When crews go into a fire, they have respirators and oxygen tanks to help them breathe and protect their lungs. But it turns out there may be other risk factors for cancer in the clothes that firefighters wear.
Firefighters are not only exposed to flames, but they are also exposed to burning chemicals and burning chemicals when they head into those fires. And it used to be that they wouldn’t wash their gear as a sense of pride. But not anymore.
At a fire in the Mission District on Saturday and Sunday, we noticed crew members doing something odd after they put the blaze out — they were spraying each other down. That little action is a big change for the San Francisco Fire Department.
“I wore that same set of turnouts for a number of days, completely dirty as a badge of honor,” said Lieutenant Jonathan Baxter as he remembered his first call years ago.
Spraying off the soot on scene is the first step in what is now a massive effort by the department to prevent alarming rates of cancer.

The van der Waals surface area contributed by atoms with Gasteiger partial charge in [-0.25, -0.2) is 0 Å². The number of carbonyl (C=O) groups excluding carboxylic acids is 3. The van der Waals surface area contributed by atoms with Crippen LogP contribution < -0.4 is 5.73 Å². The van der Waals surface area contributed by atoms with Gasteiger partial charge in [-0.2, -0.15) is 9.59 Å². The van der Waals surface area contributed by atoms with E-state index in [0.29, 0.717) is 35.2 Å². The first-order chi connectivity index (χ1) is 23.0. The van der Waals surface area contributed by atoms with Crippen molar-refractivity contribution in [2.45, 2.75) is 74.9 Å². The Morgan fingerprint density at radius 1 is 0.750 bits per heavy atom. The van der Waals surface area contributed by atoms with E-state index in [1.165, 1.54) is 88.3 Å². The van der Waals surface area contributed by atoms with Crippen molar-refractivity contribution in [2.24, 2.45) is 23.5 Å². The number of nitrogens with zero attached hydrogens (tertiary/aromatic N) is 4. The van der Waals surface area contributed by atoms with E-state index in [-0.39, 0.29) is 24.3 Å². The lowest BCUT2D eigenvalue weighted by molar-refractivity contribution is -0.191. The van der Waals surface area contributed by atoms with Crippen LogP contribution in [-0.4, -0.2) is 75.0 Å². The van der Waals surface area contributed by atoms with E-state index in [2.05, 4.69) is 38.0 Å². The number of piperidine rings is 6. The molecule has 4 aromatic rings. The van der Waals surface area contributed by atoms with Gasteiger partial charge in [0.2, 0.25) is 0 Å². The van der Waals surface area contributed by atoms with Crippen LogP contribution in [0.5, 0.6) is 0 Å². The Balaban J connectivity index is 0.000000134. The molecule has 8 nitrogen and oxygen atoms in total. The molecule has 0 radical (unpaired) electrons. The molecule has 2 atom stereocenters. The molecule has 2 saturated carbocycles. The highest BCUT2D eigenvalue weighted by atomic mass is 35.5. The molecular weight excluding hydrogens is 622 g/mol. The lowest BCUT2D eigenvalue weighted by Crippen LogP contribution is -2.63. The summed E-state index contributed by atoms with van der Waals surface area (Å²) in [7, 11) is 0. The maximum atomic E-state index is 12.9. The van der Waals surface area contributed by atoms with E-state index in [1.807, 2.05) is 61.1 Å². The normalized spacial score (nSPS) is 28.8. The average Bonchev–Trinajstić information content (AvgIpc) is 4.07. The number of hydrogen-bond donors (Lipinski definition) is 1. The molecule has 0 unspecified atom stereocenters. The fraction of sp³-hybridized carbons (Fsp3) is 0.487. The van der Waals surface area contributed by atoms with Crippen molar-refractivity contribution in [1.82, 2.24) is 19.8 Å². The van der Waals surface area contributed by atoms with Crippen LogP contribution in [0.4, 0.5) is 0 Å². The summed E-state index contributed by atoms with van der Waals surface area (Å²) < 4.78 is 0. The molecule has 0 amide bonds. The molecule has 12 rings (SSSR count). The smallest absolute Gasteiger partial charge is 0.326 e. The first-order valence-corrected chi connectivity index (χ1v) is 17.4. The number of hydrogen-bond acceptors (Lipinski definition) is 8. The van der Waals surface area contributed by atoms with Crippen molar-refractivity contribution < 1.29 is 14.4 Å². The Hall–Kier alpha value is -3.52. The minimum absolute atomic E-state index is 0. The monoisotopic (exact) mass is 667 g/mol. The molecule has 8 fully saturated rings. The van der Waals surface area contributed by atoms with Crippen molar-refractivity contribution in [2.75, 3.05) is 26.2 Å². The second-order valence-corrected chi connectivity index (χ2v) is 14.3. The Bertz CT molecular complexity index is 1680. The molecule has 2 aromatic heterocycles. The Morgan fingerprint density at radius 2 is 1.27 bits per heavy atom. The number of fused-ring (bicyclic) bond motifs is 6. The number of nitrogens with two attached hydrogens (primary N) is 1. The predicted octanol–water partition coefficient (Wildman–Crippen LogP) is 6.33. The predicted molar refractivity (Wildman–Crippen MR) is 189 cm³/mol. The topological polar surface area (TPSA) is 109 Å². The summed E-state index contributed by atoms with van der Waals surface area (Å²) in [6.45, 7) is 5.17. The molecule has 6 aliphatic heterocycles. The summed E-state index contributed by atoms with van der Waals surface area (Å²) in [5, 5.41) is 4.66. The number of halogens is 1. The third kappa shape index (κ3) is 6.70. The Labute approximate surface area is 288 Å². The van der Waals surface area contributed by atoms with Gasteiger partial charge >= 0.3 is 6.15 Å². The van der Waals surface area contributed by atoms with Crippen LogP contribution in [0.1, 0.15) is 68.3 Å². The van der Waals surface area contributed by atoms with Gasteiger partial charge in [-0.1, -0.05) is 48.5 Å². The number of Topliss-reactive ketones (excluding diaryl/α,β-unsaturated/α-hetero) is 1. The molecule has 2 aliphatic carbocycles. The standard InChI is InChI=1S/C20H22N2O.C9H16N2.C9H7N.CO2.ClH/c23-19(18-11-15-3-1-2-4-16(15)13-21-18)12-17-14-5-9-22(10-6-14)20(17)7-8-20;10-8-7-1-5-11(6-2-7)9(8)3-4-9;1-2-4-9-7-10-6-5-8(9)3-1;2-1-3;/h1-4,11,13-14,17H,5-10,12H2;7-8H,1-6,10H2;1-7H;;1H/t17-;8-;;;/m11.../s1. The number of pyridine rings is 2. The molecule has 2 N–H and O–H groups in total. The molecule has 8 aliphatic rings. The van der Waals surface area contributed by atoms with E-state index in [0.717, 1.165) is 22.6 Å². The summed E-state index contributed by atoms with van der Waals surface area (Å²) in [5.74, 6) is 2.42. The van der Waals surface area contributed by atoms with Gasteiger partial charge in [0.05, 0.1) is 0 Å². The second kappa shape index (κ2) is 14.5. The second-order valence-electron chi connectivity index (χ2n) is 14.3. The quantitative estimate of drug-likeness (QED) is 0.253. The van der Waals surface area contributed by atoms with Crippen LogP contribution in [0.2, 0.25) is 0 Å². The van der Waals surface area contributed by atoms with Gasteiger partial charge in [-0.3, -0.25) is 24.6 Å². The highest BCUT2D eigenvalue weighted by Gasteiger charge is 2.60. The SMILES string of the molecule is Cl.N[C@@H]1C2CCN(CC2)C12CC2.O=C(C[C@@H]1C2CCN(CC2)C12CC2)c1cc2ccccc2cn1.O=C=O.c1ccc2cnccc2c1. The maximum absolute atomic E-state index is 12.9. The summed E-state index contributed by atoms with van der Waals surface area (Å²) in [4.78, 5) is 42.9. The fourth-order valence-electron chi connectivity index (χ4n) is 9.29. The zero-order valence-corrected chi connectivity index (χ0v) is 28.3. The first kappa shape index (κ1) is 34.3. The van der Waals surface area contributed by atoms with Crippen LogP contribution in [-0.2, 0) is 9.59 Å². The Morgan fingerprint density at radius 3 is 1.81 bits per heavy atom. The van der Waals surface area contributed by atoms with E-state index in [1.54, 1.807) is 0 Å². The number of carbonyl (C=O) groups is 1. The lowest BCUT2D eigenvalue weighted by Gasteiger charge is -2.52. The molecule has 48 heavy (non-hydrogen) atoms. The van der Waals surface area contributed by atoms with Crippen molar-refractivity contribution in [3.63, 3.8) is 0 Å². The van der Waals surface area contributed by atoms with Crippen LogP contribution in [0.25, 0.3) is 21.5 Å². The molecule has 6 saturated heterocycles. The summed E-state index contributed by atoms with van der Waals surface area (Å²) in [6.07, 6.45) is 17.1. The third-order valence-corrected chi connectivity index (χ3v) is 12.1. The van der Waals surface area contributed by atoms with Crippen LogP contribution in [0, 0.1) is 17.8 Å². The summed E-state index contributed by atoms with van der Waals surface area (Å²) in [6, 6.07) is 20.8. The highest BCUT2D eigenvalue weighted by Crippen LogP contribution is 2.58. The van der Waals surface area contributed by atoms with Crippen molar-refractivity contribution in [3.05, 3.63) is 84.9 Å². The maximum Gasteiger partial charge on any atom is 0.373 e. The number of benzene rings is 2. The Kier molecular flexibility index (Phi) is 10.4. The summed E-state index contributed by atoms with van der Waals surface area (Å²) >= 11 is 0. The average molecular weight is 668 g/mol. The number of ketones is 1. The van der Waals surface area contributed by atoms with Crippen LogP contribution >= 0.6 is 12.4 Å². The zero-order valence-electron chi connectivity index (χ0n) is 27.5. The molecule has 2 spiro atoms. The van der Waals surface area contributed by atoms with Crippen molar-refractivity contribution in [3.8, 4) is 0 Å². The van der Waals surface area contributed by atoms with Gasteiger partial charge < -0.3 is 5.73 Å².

“Oh average, I believe it’s eight to 12 years a firefighter lives after they retire, and probably about 79 percent of those pass away from the result of job-related cancers,” said Thomas O’Connor, president of the San Francisco Firefighter’s Union.
O’Connor says the department is actually leading the nation in trying to detect and prevent cancer. The department has participated in national studies that have linked their health with their working environments.
At Fire Station 7, dirty equipment on the way to a call is no longer cool.
If someone gets in the truck with dirty turnouts, firefighter Darius Luttrop says, “They ask them to please put on a clean set of turnouts so that they don’t expose the rest of us to the contaminants in the turnouts.”
After a fire, crews will get back to the station and wash their clothes in a special machine, or they’ll package them up and send them off to a company for special treatment.
For firefighters, clean equipment may lead to better health.